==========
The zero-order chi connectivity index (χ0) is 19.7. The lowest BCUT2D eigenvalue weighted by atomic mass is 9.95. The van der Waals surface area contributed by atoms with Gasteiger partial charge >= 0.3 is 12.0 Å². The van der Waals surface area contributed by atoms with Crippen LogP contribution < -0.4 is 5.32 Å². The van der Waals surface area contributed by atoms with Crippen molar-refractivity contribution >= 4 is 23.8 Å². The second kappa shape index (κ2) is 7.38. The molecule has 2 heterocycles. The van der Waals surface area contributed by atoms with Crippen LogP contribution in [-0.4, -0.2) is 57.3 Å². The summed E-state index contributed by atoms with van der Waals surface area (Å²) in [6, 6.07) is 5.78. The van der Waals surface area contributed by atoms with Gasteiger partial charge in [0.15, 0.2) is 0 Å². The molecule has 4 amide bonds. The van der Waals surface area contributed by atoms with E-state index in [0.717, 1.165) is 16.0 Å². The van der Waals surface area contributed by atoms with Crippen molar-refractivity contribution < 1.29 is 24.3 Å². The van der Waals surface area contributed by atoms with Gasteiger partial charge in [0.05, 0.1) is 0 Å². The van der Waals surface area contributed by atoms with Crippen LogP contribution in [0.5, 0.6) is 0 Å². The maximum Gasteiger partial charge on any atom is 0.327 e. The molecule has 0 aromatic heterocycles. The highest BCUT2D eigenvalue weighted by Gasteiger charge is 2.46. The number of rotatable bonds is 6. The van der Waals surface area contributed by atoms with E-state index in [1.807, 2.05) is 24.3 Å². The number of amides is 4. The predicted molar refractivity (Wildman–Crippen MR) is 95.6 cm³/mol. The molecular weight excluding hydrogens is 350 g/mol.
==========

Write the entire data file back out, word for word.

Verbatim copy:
The zero-order chi connectivity index (χ0) is 19.7. The lowest BCUT2D eigenvalue weighted by atomic mass is 9.95. The van der Waals surface area contributed by atoms with Gasteiger partial charge >= 0.3 is 12.0 Å². The van der Waals surface area contributed by atoms with Crippen LogP contribution < -0.4 is 5.32 Å². The van der Waals surface area contributed by atoms with Crippen molar-refractivity contribution >= 4 is 23.8 Å². The second kappa shape index (κ2) is 7.38. The molecule has 2 heterocycles. The van der Waals surface area contributed by atoms with Crippen LogP contribution in [-0.4, -0.2) is 57.3 Å². The summed E-state index contributed by atoms with van der Waals surface area (Å²) in [6, 6.07) is 5.78. The van der Waals surface area contributed by atoms with Gasteiger partial charge in [0.15, 0.2) is 0 Å². The molecule has 4 amide bonds. The van der Waals surface area contributed by atoms with E-state index in [0.717, 1.165) is 16.0 Å². The van der Waals surface area contributed by atoms with Crippen molar-refractivity contribution < 1.29 is 24.3 Å². The van der Waals surface area contributed by atoms with Gasteiger partial charge in [0.05, 0.1) is 0 Å². The van der Waals surface area contributed by atoms with Crippen LogP contribution in [0.5, 0.6) is 0 Å². The maximum Gasteiger partial charge on any atom is 0.327 e. The molecule has 0 aromatic heterocycles. The highest BCUT2D eigenvalue weighted by Gasteiger charge is 2.46. The number of rotatable bonds is 6. The van der Waals surface area contributed by atoms with E-state index in [1.807, 2.05) is 24.3 Å². The number of amides is 4. The predicted molar refractivity (Wildman–Crippen MR) is 95.6 cm³/mol. The molecular weight excluding hydrogens is 350 g/mol.